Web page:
This time-lapse video from LSA’s Museum of Zoology takes the bat species Artibeus jamacanensis from specimen to display. The process might be a little stomach-churning, but then again, good science isn’t always mess-free.
As one of the largest university museums in the world, the Museum of Zoology is a crucial resource for use in research, conservation, and education. Studying animals such as Artibeus jamacanensis allows scientists to craft a tangible record of life on Earth.
Imagine building a mechanical character from a computer program that could calculate the size and positioning of gears in order to make that character’s motions come alive. The team at Disney Research have designed and programmed this interface for non-experts, and have 3D printed the resulting objects: Computational Design of Mechanical Characters.
The video presentation could definitely use a bit of background music or narration, but it’s still fascinating to watch and great for discussion. The content is also groundbreaking for automata, self-operating, moving mechanical devices that look like robots or living things.
Northern Arizona University’s Con Slobodchikoff, Ph.D., and his student-teams have been studying the alarm calls of Gunnison’s prairie dogs for over 30 years. The result: the prairie dog language has been somewhat decoded. Yes, we know what they’re saying when they yip and squeak!
The animals have word-like phonemes, combining those into sentence-like calls. They have social chatter. They can distinguish between types of predators that are nearby — dogs, coyotes, humans — and seem to have developed warnings that specify the predators’ species and size and color.
This video is a win-win because you get to watch prairie dogs (and their predators), all while learning about how we observe, analyze, and test to find out more about their sophisticated animal language. Be sure to read the interview with Slobodchikoff for more information…
Science fiction stories in which pilots control spacecrafts with their minds have become less about fiction and more science. A team of researchers at the University of Minnesota have developed the next step in thought-controlled vehicles. Watch this model helicopter fly through an obstacle course using brainwaves.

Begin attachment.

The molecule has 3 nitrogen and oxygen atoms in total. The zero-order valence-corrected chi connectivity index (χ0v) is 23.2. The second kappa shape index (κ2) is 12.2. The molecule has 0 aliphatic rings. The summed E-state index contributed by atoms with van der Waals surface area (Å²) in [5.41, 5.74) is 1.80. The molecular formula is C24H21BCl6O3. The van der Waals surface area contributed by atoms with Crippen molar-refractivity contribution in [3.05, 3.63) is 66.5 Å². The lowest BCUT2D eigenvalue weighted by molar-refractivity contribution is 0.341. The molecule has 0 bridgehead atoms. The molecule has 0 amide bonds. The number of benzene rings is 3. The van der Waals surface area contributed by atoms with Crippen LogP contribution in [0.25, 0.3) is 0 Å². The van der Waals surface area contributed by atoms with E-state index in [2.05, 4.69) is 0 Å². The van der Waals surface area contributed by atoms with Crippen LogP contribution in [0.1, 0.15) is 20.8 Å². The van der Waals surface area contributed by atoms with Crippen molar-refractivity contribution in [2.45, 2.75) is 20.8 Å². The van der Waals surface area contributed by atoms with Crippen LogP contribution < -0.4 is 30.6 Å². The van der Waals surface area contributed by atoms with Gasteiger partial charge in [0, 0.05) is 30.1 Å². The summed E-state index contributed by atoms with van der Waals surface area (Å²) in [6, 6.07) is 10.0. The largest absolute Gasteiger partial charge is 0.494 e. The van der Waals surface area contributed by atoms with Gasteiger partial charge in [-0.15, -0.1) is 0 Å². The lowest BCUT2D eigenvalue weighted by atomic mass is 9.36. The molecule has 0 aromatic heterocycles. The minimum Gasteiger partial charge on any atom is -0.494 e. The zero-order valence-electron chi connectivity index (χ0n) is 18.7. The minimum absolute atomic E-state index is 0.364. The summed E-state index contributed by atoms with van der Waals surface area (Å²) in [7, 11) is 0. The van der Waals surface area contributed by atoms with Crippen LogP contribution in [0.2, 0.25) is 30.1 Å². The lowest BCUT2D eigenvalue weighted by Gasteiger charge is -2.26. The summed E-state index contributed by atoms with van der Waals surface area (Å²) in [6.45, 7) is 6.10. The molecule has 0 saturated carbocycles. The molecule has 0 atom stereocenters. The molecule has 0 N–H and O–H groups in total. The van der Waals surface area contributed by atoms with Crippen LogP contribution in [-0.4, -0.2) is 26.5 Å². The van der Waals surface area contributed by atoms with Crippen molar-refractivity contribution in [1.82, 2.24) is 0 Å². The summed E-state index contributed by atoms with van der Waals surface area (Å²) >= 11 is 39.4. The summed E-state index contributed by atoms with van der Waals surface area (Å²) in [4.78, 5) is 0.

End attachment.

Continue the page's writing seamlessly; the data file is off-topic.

The aircraft’s pilot operates it remotely using a cap of electrodes to detect brainwaves that are translated into commands.
Ultimately, the developers of the mind-controlled copter hope to adapt their technology for directing artificial robotic limbs and other medical devices. Today’s best neural prosthetics require electrodes to be implanted in the body and are thus reserved for quadriplegics and others with disabilities severe enough justify invasive surgery.
"We want to develop something non-invasive that can benefit lots of people, not just a limited number of patients," says Bin He, a biomedical engineer at the University of Minnesota in Minneapolis, whose new results build on his previous work with a virtual thought-controlled helicopter.
A fascinating note: some would-be pilots could not provide clear thought commands during trial studies. Those candidates who meditated or practiced yoga had better focus and stronger mind-body awareness, allowing them to adapt to the brain-computer interface with less training.
Robots have to be able to move, perhaps quickly, on all kinds of terrain — search and rescue missions on remote parts of Earth or explorations on other planets like Mars will require it. So terradynamic researchers at Georgia Tech are creating and testing robots that have different leg shapes, all inspired by animals, to handle movement in a variety of environments. Bonus technology: 3D printing.